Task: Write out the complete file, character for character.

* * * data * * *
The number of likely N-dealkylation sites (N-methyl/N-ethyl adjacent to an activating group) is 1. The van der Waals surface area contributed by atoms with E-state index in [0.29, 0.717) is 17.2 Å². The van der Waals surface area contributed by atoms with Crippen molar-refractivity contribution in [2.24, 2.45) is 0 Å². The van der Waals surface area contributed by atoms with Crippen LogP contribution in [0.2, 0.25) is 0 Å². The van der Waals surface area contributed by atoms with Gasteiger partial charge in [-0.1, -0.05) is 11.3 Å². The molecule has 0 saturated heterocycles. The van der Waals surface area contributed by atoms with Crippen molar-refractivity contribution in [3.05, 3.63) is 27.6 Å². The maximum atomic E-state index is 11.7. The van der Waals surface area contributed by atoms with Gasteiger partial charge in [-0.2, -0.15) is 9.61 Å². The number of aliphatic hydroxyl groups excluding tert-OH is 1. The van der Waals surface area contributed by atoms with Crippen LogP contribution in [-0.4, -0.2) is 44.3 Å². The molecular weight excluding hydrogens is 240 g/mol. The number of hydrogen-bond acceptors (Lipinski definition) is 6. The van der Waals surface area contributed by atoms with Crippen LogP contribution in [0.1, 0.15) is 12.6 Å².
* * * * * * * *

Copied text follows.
The number of likely N-dealkylation sites (N-methyl/N-ethyl adjacent to an activating group) is 1. The van der Waals surface area contributed by atoms with E-state index in [0.29, 0.717) is 17.2 Å². The van der Waals surface area contributed by atoms with Crippen molar-refractivity contribution in [2.24, 2.45) is 0 Å². The van der Waals surface area contributed by atoms with Crippen LogP contribution in [0.2, 0.25) is 0 Å². The van der Waals surface area contributed by atoms with Gasteiger partial charge in [-0.1, -0.05) is 11.3 Å². The molecule has 0 saturated heterocycles. The van der Waals surface area contributed by atoms with Crippen molar-refractivity contribution in [3.05, 3.63) is 27.6 Å². The maximum atomic E-state index is 11.7. The van der Waals surface area contributed by atoms with Gasteiger partial charge in [-0.2, -0.15) is 9.61 Å². The number of aliphatic hydroxyl groups excluding tert-OH is 1. The van der Waals surface area contributed by atoms with Crippen LogP contribution in [-0.4, -0.2) is 44.3 Å². The molecular weight excluding hydrogens is 240 g/mol. The number of hydrogen-bond acceptors (Lipinski definition) is 6. The van der Waals surface area contributed by atoms with Crippen LogP contribution in [0.1, 0.15) is 12.6 Å².